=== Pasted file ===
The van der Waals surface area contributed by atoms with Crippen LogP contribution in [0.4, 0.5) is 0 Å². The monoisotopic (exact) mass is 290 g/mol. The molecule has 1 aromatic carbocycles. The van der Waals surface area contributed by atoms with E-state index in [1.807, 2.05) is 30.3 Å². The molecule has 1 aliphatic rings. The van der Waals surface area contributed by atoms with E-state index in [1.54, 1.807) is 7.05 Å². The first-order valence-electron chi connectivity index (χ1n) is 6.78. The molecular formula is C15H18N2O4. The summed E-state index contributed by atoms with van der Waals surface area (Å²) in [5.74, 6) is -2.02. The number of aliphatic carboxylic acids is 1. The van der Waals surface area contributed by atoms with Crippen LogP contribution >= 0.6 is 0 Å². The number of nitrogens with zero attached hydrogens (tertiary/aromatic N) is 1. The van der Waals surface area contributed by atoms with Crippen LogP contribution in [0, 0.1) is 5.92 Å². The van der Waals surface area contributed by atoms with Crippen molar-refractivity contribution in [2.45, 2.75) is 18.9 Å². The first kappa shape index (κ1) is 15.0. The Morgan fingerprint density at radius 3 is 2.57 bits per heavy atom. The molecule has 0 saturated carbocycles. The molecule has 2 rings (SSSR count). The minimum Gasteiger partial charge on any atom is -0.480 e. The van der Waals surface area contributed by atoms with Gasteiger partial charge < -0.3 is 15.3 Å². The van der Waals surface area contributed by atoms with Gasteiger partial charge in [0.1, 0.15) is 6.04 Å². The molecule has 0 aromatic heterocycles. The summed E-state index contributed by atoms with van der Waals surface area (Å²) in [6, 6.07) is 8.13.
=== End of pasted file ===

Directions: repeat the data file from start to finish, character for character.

The van der Waals surface area contributed by atoms with Crippen LogP contribution in [0.4, 0.5) is 0 Å². The monoisotopic (exact) mass is 290 g/mol. The molecule has 1 aromatic carbocycles. The van der Waals surface area contributed by atoms with E-state index in [1.807, 2.05) is 30.3 Å². The molecule has 1 aliphatic rings. The van der Waals surface area contributed by atoms with E-state index in [1.54, 1.807) is 7.05 Å². The first-order valence-electron chi connectivity index (χ1n) is 6.78. The molecular formula is C15H18N2O4. The summed E-state index contributed by atoms with van der Waals surface area (Å²) in [5.74, 6) is -2.02. The number of aliphatic carboxylic acids is 1. The van der Waals surface area contributed by atoms with Crippen LogP contribution >= 0.6 is 0 Å². The number of nitrogens with zero attached hydrogens (tertiary/aromatic N) is 1. The van der Waals surface area contributed by atoms with Crippen LogP contribution in [0, 0.1) is 5.92 Å². The van der Waals surface area contributed by atoms with Crippen molar-refractivity contribution in [2.45, 2.75) is 18.9 Å². The first kappa shape index (κ1) is 15.0. The Morgan fingerprint density at radius 3 is 2.57 bits per heavy atom. The molecule has 0 saturated carbocycles. The molecule has 2 rings (SSSR count). The minimum Gasteiger partial charge on any atom is -0.480 e. The van der Waals surface area contributed by atoms with Gasteiger partial charge < -0.3 is 15.3 Å². The van der Waals surface area contributed by atoms with Gasteiger partial charge in [0.1, 0.15) is 6.04 Å². The molecule has 0 aromatic heterocycles. The summed E-state index contributed by atoms with van der Waals surface area (Å²) in [6, 6.07) is 8.13.